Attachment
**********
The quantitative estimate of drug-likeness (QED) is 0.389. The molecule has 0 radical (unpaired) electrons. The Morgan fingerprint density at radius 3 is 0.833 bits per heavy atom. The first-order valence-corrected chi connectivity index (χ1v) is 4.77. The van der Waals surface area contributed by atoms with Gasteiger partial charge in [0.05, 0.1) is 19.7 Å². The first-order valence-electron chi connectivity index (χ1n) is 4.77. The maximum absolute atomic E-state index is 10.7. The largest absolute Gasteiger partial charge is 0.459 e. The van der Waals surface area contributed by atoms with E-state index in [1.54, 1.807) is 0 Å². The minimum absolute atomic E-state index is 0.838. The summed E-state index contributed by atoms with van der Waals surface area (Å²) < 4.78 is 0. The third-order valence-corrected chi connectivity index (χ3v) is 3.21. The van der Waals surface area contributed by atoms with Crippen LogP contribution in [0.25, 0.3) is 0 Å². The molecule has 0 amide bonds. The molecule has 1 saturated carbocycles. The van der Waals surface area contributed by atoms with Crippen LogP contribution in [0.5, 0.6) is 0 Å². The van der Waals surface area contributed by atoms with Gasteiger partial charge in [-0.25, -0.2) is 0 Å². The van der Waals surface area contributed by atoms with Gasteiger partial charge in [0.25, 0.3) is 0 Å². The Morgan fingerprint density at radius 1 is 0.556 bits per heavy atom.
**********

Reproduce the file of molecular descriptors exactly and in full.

The quantitative estimate of drug-likeness (QED) is 0.389. The molecule has 0 radical (unpaired) electrons. The Morgan fingerprint density at radius 3 is 0.833 bits per heavy atom. The first-order valence-corrected chi connectivity index (χ1v) is 4.77. The van der Waals surface area contributed by atoms with Gasteiger partial charge in [0.05, 0.1) is 19.7 Å². The first-order valence-electron chi connectivity index (χ1n) is 4.77. The maximum absolute atomic E-state index is 10.7. The largest absolute Gasteiger partial charge is 0.459 e. The van der Waals surface area contributed by atoms with E-state index in [1.54, 1.807) is 0 Å². The minimum absolute atomic E-state index is 0.838. The summed E-state index contributed by atoms with van der Waals surface area (Å²) < 4.78 is 0. The third-order valence-corrected chi connectivity index (χ3v) is 3.21. The van der Waals surface area contributed by atoms with Crippen LogP contribution in [0.25, 0.3) is 0 Å². The molecule has 0 amide bonds. The molecule has 1 saturated carbocycles. The van der Waals surface area contributed by atoms with Crippen LogP contribution in [0.5, 0.6) is 0 Å². The van der Waals surface area contributed by atoms with Gasteiger partial charge in [-0.25, -0.2) is 0 Å². The van der Waals surface area contributed by atoms with Gasteiger partial charge in [0.25, 0.3) is 0 Å². The Morgan fingerprint density at radius 1 is 0.556 bits per heavy atom.